Study finds kids see more TV commercials for beer than for sneakers, gum or jeans

By SIOBHAN McDONOUGH, Associated Press Writer

WASHINGTON (AP) - Young Americans are exposed to more television commercials for beer than for sneakers, gum or jeans, according to a study released Tuesday.

Young people ages 12 to 20 saw two beer or ale ads in 2001 for every three such commercials aired on programs viewed primarily by adults, the Center on Alcohol Marketing and Youth at Georgetown University found.

"The alcohol industry monitoring their own advertising and current standards aren't protecting youth from alcohol marketing," said Jim O'Hara, the center's executive director.

The study analyzed $811 million spent on alcohol advertising on TV during 2001, representing 208,909 ads that were placed on network, cable and local broadcast outlets.

Ohio has three of the top 50 markets ranked by the number of alcohol ads aired: Cleveland at No. 27 with 65,288 ads, Columbus at No. 29 with 65,097 ads and Toledo at No. 45 with 64,363 ads, according to the study.

In each of the three cities, young people saw one beer or ale ad for every three aired on programs viewed primarily by adults, according to the study. The same held true for young television viewers in Cincinnati and Dayton.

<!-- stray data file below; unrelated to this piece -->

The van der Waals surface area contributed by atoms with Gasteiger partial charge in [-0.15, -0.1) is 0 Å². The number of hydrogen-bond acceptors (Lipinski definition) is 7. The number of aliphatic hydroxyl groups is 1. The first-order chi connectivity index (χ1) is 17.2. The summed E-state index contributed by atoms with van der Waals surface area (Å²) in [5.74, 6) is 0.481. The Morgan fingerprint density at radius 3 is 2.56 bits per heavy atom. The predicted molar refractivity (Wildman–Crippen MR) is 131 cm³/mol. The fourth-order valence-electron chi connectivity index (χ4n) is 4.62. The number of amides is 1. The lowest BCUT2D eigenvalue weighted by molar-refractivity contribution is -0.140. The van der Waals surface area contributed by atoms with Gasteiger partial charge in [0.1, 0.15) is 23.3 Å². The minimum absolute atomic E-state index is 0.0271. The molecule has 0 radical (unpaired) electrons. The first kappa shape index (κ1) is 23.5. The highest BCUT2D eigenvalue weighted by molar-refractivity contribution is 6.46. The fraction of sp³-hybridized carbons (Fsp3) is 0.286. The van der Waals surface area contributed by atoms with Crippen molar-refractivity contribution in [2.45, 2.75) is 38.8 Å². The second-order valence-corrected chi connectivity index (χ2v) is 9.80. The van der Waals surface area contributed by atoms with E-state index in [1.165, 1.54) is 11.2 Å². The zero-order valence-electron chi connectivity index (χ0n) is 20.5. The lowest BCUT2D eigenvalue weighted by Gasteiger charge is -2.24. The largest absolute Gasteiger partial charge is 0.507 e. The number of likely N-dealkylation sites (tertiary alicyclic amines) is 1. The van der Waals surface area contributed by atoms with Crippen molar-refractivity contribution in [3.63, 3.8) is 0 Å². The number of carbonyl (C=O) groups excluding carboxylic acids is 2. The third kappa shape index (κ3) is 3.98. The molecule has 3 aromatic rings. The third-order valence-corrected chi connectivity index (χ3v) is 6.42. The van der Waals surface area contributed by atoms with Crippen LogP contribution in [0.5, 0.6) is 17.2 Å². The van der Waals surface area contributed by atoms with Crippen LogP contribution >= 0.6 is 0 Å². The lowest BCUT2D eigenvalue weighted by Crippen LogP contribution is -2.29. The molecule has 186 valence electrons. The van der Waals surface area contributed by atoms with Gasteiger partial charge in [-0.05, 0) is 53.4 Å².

Underage viewers were more likely than adults of legal drinking age to have been exposed to a quarter of the beer commercials aired.

Beer and ale advertising on TV amounted to $695 million. Using a system that measures how often an ad is aired and how many people are exposed to it, research found roughly 18,000 points for beer, compared with 10,000 for sneakers, 16,000 for gum and 4,000 for jeans in 2001.

The analysis included information from Competitive Media Reporting and Nielsen Media Research.

The Beer Institute said in a statement that the industry doesn't target underage consumers.

"The way to address illegal underage drinking is to encourage others to get behind programs that are working instead of wasting valuable time censoring advertising to adults of legal drinking age," the institute said.

A September 1999 Federal Trade Commission report on the alcohol industry's advertising and marketing practices urged the industry to raise the standards to reduce underage alcohol ad exposure.

The center, which is supported by grants from The Pew Charitable Trusts and the Robert Wood Johnson Foundation, says it is time for the FTC to review the alcohol industry's television advertising practices.

"The industry hasn't taken recommendations to heart," said O'Hara. "There are questions about whether they protect the public health of youth or just protect the economic health of industries."

(Copyright 2002 by The Associated Press. All Rights Reserved.)